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The keys on the chiclet keyboard were a tad smaller than most laptops I’ve seen of late, but both the spacing and feel was good and typing on Kingsoft Office was easy enough with few mistakes. There are two USB 2.0 ports and one USB 3.0, HDMI, a mic/headphone combo jack socket and a microSD card slot. The 3-cell 32WHr battery is supposed to be good for nine hours and the Curry’s chap had been using it on and off all day reckoned that was about right.HP SlateBook 14 Android app simplifies linking to a remote camera snapping another camera user He was more keen to show off the app side of things, with a Panasonic Lumix TZ-60 linked up to the SlateBook 14 with a Wi-Fi direct connection, enabling remote control of the camera from the laptop touchscreen. It’s not exactly new, but the point was to illustrate how apps simplify these tasks in a way you don’t typically experience on a conventional laptop OS.Also on show was Lenovo’s N20p Chromebook, which grabs features from the company’s Yoga range. However, it can’t completely fold over back to back to take on tablet form. Instead, it can flip round, presentation-style, up to 300 degrees. As appearances go, it’s arguably the most business-like Chromebook you’ll find and features an 11.6-inch 1366x 768-pixel touchscreen, up to 4GB of RAM and a 16GB SSD. In keeping with all the latest Chromebooks, an Intel Celeron CPU runs the show.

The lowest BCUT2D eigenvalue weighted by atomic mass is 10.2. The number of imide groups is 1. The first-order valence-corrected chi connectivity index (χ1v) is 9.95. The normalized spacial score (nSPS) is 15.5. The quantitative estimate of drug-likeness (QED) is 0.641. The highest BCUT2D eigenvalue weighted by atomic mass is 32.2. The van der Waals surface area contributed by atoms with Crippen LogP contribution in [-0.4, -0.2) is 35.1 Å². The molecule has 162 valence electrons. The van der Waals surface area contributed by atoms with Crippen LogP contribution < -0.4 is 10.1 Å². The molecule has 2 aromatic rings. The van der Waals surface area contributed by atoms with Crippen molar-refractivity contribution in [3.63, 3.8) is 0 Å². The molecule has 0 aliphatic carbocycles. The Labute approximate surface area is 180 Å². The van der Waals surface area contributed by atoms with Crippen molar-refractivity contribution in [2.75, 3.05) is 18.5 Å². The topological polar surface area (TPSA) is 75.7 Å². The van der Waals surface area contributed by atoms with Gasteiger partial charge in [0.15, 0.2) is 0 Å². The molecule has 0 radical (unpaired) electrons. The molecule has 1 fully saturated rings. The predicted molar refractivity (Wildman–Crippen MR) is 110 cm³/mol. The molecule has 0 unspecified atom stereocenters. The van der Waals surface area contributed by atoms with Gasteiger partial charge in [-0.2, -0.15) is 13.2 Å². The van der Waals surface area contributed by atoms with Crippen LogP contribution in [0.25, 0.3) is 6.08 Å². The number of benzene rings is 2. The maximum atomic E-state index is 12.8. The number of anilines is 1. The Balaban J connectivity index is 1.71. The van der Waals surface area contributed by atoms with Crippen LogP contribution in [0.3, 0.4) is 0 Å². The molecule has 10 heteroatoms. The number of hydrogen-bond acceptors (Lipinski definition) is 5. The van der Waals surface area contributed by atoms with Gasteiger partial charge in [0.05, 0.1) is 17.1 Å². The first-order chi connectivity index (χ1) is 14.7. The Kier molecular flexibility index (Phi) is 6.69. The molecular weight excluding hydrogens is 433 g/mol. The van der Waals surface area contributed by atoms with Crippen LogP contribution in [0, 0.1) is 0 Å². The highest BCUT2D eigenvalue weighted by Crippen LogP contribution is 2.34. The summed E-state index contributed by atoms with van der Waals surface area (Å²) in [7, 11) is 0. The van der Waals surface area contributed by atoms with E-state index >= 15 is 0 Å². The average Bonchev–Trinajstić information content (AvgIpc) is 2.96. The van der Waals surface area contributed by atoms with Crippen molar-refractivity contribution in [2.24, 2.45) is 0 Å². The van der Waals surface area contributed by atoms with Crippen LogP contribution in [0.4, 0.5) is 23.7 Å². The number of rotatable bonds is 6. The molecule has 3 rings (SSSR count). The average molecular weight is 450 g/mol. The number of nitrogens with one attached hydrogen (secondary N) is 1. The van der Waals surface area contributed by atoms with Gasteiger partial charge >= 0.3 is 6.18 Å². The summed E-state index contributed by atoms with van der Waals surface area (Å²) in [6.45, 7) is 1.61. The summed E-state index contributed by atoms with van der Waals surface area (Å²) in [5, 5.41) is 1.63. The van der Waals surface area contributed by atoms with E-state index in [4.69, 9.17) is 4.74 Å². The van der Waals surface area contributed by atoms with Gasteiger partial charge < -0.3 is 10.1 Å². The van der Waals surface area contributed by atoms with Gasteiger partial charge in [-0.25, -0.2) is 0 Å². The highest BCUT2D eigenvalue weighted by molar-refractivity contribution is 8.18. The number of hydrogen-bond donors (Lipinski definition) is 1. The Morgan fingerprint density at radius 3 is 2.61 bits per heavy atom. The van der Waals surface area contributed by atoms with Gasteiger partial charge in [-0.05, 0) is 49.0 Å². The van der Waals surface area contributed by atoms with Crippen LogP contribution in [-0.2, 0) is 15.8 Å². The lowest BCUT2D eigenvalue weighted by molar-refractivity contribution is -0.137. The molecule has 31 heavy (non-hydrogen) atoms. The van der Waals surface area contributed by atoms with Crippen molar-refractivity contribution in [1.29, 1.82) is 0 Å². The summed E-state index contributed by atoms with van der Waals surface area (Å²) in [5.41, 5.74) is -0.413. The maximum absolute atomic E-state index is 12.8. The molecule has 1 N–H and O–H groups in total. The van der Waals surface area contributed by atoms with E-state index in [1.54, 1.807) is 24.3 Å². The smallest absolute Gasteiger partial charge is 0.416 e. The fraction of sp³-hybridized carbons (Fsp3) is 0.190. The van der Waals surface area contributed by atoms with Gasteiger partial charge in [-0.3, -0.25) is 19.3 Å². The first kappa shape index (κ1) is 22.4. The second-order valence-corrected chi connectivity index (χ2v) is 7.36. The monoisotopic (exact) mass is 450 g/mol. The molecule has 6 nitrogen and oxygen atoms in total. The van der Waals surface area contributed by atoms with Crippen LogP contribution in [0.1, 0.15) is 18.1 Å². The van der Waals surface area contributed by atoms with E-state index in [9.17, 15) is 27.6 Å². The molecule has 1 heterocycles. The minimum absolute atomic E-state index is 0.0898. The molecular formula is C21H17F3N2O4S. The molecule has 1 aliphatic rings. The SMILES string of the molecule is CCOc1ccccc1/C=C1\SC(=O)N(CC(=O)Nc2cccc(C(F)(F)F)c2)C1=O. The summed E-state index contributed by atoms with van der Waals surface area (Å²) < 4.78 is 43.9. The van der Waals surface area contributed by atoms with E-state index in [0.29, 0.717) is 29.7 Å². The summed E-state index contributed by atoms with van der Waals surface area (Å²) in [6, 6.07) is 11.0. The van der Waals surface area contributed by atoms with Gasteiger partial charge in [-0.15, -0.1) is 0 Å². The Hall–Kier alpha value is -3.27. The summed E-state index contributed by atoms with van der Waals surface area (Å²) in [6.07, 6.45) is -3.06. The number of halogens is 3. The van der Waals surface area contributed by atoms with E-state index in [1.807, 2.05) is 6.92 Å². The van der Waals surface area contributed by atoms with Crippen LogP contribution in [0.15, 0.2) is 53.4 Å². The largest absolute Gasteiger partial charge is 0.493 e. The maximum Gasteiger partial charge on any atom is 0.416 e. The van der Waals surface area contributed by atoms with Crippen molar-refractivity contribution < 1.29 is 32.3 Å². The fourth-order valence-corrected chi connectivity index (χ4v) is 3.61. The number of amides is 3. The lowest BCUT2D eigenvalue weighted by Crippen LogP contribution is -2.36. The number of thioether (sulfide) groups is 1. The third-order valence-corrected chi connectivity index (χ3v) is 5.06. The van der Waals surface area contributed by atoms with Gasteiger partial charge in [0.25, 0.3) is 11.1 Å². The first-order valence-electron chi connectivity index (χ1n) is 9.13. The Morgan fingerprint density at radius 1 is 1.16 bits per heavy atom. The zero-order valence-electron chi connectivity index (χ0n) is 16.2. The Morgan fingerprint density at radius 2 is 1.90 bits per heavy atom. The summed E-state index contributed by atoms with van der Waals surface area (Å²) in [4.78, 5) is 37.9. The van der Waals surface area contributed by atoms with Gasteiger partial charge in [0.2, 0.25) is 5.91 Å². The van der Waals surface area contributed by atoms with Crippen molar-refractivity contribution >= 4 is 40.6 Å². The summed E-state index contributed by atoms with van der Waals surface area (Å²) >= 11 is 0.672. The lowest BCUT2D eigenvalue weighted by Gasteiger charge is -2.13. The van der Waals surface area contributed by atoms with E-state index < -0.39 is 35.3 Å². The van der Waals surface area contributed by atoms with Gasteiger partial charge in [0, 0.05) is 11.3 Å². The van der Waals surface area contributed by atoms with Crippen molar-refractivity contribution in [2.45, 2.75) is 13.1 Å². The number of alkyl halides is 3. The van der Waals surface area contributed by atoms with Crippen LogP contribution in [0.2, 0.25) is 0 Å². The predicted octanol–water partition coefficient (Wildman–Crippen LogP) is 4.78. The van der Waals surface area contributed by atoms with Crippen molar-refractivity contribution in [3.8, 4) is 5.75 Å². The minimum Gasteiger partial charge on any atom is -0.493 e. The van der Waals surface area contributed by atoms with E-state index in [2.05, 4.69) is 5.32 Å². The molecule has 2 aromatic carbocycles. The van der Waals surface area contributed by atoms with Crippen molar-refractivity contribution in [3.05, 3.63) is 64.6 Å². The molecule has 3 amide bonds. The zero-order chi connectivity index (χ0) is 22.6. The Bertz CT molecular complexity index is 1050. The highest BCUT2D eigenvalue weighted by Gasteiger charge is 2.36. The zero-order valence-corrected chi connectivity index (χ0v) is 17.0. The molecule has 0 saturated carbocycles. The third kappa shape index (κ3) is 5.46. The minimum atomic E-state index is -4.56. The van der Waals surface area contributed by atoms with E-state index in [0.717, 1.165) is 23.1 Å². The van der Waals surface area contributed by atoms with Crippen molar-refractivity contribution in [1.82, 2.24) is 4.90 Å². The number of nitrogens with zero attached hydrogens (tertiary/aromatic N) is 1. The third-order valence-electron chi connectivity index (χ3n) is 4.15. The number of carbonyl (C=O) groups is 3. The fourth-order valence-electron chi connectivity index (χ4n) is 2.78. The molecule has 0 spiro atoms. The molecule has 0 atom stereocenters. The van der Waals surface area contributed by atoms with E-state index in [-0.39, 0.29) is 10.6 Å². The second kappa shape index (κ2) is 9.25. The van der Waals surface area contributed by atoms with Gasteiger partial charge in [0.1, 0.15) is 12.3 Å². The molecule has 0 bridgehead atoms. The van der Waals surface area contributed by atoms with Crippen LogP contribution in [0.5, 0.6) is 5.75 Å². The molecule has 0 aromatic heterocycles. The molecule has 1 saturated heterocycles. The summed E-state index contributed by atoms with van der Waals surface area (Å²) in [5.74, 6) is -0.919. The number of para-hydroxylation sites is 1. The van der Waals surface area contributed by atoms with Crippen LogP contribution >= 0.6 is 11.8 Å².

Something for the Weekend, Sir? What do the following have in common: a hand holding a half-litre carton of milk, the back of a balding head, a grinning selfie taken in a mirror and a wonky street scene with nothing of any interest going on?A number of colleagues have spent the last few weeks playing the part of volunteer Glassholes and have been telling us how exciting the experience has been.If we don’t believe them, well, just look at the scintillating proof: one of them can actually photograph the carton of milk in her hand as she carries it back home from the local shop! How did she ever manage to do this before Google Glass?Without her Giggle Specs, these little slices of life would be forgotten. That carton of milk would have remained unrecorded, the balding head unshared, the selfie unshot and the street scene ignored. What a tragedy that would be, what a loss to the world.Hmm. It’s not exactly attack ships on fire off the shoulder of Orion or C-beams glittering in the dark near Tannhäuser Gate, is it?To be fair, these colleagues are freelancers who’ve had to buy their Google Glasses with their own money in the hope or expectation of writing up their experiences for newspapers.